Texas Instruments LM74500-Q1 Reverse Polarity Protection Controller

Texas Instruments LM74500-Q1 Reverse Polarity Protection Controller

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Texas Instruments LM74500-Q1 Reverse Polarity Protection Controller is an automotive AEC Q100 qualified controller which operates in conjunction with an external N-channel MOSFET as a low loss reverse polarity protection solution. The wide supply input range of 3.2V to 65V allows control of many popular DC bus voltages such as 12V, 24V, and 48V automotive battery systems. The 3.2V input voltage support is particularly well suited for severe cold crank requirements in automotive systems. The device can withstand and protect the loads from negative supply voltages down to –65V. The LM74500-Q1 does not have reverse current blocking and is suitable for input reverse polarity protection of loads that can potentially deliver energy back to the input supply, such as automotive body control module motor loads.

The Texas Instruments LM74500-Q1 controller provides a charge pump gate drive for an external N-channel MOSFET. The high voltage rating of LM74500-Q1 helps to simplify the system designs for automotive ISO7637 protection. With the enable pin low, the controller is off and draws approximately 1µA of current, thus offering low system current when put into sleep mode.

Features

  • AEC-Q100 qualified with the following results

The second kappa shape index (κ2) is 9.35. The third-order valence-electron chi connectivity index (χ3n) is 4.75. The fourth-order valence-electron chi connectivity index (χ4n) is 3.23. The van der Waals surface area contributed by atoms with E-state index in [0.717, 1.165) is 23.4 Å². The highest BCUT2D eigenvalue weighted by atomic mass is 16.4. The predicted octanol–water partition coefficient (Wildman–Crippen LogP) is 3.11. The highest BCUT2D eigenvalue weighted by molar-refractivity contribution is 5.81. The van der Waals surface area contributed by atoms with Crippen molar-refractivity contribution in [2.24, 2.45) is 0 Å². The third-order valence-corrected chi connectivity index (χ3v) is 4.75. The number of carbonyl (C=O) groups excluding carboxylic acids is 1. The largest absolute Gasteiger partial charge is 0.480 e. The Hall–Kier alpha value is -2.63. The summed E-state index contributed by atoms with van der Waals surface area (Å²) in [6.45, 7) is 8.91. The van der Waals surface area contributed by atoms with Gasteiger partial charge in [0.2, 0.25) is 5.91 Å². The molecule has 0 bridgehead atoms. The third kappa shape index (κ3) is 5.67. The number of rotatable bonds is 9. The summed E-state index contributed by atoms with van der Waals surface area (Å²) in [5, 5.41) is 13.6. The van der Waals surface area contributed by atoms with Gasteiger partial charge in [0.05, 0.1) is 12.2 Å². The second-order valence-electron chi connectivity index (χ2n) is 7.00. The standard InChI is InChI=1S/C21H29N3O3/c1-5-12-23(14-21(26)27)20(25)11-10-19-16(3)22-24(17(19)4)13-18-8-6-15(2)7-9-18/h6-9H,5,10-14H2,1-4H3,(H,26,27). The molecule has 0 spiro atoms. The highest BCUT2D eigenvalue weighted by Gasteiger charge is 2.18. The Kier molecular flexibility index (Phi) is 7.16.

• Device temperature grade 1 (–40°C to +125°C ambient operating temperature range)
    • Device HBM ESD classification level 2
    • Device CDM ESD classification level C4B
  • 3.2V to 65V input range (3.9V startup)
  • –65V input reverse voltage rating
  • Charge pump for external N-Channel MOSFET
  • Enable pin feature
  • 1µA shutdown current (EN=Low)
  • 80µA typical operating quiescent current (EN=High)
  • Meets automotive ISO7637 pulse 1 transient requirements with additional TVS Diode
  • Available in 8-pin SOT-23 package 2.90mm × 1.60mm

Schematic

more information: https://www.ti.com/product/LM74500-Q1

Mike is the founder and editor of Electronics-Lab.com, an electronics engineering community/news and project sharing platform. He studied Electronics and Physics and enjoys everything that has moving electrons and fun. His interests lying on solar cells, microcontrollers and switchmode power supplies. Feel free to reach him for feedback, random tips or just to say hello :-)

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